The General Chiropractic Council (GCC) has approved its new Education Standards, it said will be “placing greater emphasis on the safety and care of patients”. It continued by saying that:

“Once fully integrated throughout all approved chiropractic courses, the Standards will ensure chiropractic graduates are equipped with the latest knowledge and skills to appraise and treat patients independently in professional practice.”

The new Education Standards also include an increased focus on multi-disciplinary learning and working; further integrating chiropractic into the wider healthcare professions while providing the best care and outcomes for their patients.

The Standards, which include detailed expectations of outcomes for academic providers, now have Equality, Diversity and Inclusion (EDI) conditions throughout, a move designed to ensure EDI is a built-in component of academic programmes.

Sharon Oliver, Chair of the Education Committee of the GCC, said:

“In delivering these new Education Standards, the GCC has prioritised the overall care and safety of patients, be it through advanced evidence-based chiropractic skills and learning, multi-disciplinary cooperation or equality, equity and inclusion for all patients.

“All regulated healthcare professions must have the highest educational standards and requirements to allow registrants to practise safely and work together for the overall benefit of patients. Our new Education Standards achieve this outcome exactly.”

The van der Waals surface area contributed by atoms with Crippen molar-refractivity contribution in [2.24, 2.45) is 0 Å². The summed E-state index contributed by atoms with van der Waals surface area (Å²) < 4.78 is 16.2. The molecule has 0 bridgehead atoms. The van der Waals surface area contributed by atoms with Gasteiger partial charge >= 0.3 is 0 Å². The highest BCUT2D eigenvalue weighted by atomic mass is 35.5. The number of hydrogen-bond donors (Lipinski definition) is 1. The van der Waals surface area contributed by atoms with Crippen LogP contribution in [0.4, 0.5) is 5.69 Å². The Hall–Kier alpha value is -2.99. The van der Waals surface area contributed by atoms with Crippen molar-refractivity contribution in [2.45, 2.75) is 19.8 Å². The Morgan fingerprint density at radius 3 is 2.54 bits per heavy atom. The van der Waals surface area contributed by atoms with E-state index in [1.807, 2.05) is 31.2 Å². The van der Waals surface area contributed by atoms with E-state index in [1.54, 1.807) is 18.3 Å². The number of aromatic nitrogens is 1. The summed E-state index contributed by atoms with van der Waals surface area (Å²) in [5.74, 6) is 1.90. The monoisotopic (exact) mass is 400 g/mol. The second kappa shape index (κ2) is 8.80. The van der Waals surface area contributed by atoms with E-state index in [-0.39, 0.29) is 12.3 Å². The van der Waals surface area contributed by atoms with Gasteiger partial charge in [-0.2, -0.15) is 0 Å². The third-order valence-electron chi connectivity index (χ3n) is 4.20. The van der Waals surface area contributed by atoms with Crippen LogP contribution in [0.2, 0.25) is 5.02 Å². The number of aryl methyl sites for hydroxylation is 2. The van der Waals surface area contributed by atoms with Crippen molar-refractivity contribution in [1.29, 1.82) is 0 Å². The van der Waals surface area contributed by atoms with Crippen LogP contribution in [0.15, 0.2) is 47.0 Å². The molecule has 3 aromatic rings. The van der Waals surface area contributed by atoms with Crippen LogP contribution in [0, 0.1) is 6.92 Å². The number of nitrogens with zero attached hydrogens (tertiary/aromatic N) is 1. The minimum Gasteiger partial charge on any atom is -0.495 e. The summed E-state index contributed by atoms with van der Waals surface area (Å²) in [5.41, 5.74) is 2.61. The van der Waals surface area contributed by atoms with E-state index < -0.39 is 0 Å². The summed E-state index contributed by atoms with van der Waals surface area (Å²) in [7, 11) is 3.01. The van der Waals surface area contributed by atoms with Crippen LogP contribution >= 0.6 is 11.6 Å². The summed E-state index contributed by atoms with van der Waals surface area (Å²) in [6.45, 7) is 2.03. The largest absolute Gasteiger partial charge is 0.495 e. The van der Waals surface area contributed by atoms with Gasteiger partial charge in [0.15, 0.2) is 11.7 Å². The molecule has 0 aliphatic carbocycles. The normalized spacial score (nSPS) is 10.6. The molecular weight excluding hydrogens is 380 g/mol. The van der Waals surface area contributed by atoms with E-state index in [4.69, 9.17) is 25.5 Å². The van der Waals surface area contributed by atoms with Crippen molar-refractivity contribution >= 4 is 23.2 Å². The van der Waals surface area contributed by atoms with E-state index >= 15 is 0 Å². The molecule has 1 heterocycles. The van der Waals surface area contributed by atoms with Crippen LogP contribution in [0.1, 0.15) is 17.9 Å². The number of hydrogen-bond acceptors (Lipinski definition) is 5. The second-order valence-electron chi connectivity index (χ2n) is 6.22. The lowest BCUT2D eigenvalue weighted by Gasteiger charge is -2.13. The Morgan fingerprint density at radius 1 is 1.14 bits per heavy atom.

The Patient Perspective

In developing the new Education Standards, the GCC engaged with the public to establish their views and expectations on what a chiropractor should provide to their patients. Key findings found that patients expected:

  • Proficient manual care skills from chiropractors
  • Advice and guidance on rehabilitation exercises and being supported to self-manage their musculoskeletal conditions
  • Good communication skills from chiropractors with patients wanting to ‘be heard, not just listened to’
  • That patient needs were understood and placed first and foremost in their treatment.
  • New chiropractors to understand and implement the best evidence into their care. Indeed, they ‘took this as given’.  

Publication of the Education Standards follows two years of review and work, including a wide-ranging consultation with submissions from chiropractic associations, registrants, students and patients. The new Education Standards will be delivered to the UK’s five academic providers for implementation throughout 2023 and beyond.

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